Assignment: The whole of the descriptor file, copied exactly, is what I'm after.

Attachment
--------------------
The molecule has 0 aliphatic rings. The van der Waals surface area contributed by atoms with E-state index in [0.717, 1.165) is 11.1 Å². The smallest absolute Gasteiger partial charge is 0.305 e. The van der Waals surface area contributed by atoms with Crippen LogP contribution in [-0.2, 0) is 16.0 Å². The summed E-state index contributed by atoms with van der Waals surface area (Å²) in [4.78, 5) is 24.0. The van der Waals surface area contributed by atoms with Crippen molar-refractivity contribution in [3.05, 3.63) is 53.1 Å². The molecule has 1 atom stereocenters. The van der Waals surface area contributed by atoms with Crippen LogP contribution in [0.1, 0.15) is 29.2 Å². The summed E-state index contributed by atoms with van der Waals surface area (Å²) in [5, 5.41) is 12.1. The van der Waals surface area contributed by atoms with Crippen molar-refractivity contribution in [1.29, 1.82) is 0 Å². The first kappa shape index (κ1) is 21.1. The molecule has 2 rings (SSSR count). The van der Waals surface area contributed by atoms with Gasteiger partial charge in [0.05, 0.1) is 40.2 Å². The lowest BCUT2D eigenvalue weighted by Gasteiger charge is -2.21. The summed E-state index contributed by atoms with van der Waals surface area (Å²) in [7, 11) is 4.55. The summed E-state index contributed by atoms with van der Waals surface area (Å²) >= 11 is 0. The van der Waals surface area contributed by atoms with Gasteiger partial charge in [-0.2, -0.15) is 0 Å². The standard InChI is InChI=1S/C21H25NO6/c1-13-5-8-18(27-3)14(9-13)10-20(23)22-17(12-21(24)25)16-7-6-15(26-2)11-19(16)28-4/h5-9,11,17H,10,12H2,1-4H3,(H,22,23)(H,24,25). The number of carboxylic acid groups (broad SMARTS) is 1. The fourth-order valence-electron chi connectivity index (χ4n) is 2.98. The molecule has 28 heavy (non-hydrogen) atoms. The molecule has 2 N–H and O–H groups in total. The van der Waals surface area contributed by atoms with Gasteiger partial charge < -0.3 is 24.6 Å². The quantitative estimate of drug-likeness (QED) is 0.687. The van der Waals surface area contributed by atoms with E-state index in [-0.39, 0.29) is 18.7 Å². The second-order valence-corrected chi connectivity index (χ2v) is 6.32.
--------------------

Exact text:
The molecule has 0 aliphatic rings. The van der Waals surface area contributed by atoms with E-state index in [0.717, 1.165) is 11.1 Å². The smallest absolute Gasteiger partial charge is 0.305 e. The van der Waals surface area contributed by atoms with Crippen LogP contribution in [-0.2, 0) is 16.0 Å². The summed E-state index contributed by atoms with van der Waals surface area (Å²) in [4.78, 5) is 24.0. The van der Waals surface area contributed by atoms with Crippen molar-refractivity contribution in [3.05, 3.63) is 53.1 Å². The molecule has 1 atom stereocenters. The van der Waals surface area contributed by atoms with Crippen LogP contribution in [0.1, 0.15) is 29.2 Å². The summed E-state index contributed by atoms with van der Waals surface area (Å²) in [5, 5.41) is 12.1. The van der Waals surface area contributed by atoms with Crippen molar-refractivity contribution in [1.29, 1.82) is 0 Å². The first kappa shape index (κ1) is 21.1. The molecule has 2 rings (SSSR count). The van der Waals surface area contributed by atoms with Gasteiger partial charge in [0.05, 0.1) is 40.2 Å². The lowest BCUT2D eigenvalue weighted by Gasteiger charge is -2.21. The summed E-state index contributed by atoms with van der Waals surface area (Å²) in [7, 11) is 4.55. The summed E-state index contributed by atoms with van der Waals surface area (Å²) >= 11 is 0. The van der Waals surface area contributed by atoms with Gasteiger partial charge in [-0.2, -0.15) is 0 Å². The standard InChI is InChI=1S/C21H25NO6/c1-13-5-8-18(27-3)14(9-13)10-20(23)22-17(12-21(24)25)16-7-6-15(26-2)11-19(16)28-4/h5-9,11,17H,10,12H2,1-4H3,(H,22,23)(H,24,25). The number of carboxylic acid groups (broad SMARTS) is 1. The fourth-order valence-electron chi connectivity index (χ4n) is 2.98. The molecule has 28 heavy (non-hydrogen) atoms. The molecule has 2 N–H and O–H groups in total. The van der Waals surface area contributed by atoms with Gasteiger partial charge < -0.3 is 24.6 Å². The quantitative estimate of drug-likeness (QED) is 0.687. The van der Waals surface area contributed by atoms with E-state index in [-0.39, 0.29) is 18.7 Å². The second-order valence-corrected chi connectivity index (χ2v) is 6.32.